Powerful storms produce one of the most incredible (and terrifying) photos of Pebble Beach's Lone Cypress ever
On Christmas weekend, a powerful storm system rolled across the plains. Picking up moisture from the Great Lakes, it barreled into Western New York, dumping over four feet of snow, encasing homes in ice, and wreaking havoc on millions of holiday travel plans. The generational storm closed the airport, shuttered the train station, and shut down I-90 for days, while also toppling two area golf domes. In the end 37 people lost their lives.
Now it’s California’s turn. This week, Monterey Bay found itself in the crosshairs of a so-called “atmospheric river” of storms, which slammed the home of some of the country’s most treasured seaside golf courses, from Pebble Beach to Spyglass Hill. The intense bands of moisture caused massive coastal flooding and knocked out power to over 176,000 as of Friday. Evacuations were issued and so far two people have been confirmed dead.
On the scope of concern, golf barely rates, but for golfers, one image—snapped by Craig Pernick at the perfect moment—emphasized the severity of the storms above all others.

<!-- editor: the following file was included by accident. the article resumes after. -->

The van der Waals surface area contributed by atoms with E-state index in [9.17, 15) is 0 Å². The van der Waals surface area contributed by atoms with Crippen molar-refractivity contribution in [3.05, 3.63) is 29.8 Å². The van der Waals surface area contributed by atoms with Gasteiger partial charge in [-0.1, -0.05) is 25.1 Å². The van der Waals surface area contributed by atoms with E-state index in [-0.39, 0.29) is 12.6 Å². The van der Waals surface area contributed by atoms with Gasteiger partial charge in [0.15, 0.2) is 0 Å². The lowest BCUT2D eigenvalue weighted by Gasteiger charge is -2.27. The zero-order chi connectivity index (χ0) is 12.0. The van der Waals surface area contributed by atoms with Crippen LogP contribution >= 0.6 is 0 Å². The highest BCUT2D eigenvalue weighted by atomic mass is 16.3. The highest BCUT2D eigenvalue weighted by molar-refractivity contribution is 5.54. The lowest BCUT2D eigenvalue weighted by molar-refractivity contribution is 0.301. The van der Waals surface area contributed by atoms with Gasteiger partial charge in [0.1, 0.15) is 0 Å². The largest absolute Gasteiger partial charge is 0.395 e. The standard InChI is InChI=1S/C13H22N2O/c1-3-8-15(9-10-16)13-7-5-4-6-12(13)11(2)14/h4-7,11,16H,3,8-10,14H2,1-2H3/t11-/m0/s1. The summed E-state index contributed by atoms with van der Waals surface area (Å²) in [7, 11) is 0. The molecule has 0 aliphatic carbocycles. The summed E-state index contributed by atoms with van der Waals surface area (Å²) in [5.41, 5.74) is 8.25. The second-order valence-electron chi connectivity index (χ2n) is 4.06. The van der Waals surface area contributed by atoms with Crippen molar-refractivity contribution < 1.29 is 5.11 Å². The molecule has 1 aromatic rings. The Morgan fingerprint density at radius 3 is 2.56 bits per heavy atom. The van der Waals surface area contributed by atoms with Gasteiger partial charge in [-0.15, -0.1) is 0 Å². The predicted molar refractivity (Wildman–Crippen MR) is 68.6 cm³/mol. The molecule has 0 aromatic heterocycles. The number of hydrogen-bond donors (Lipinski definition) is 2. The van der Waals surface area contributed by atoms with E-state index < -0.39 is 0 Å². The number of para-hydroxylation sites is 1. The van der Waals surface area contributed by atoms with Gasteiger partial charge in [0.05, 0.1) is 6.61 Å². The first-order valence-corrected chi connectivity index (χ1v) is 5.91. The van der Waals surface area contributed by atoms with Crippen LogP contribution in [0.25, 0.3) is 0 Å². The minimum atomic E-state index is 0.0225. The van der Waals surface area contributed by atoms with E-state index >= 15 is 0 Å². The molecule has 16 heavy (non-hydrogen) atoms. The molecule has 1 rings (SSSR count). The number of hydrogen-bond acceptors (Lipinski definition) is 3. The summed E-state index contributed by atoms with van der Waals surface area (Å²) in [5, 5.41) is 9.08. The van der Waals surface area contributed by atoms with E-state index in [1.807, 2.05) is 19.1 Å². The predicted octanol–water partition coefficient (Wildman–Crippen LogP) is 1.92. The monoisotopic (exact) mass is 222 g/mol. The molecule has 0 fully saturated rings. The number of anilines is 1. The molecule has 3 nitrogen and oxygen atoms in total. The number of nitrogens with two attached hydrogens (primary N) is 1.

Needless to say, if this isn’t one of the golf photos of the year when all is said and done, then it’s going to be another very eventual 12 months for the sport. Pebble Beach’s Lone Cypress normally stands 150 feet above sea-level. Here we see it enveloped by waves, some even towering above the iconic landmark. For scope and scale, here's what it looks like on a calm day.
The image is an astounding demonstration of nature’s power and serves as a stark reminder that there’s no golf course on earth that can’t be wiped from the proverbial chalkboard overnight. As if that weren’t enough, flooding also completely devoured of portion of Monterey Peninsula’s Country Club Dunes Course, as seen in these shocking images.
According to Monterey Peninsula general manager J.J. West, damage was mostly confined to Dunes Course’s 14th hole, which will remain closed “a little while.” Here’s hoping that’s the end of the destruction, both in Monterey Bay and beyond, this year. Unfortunately, with severe weather becoming more and more common across the planet, something tells us this is just the start.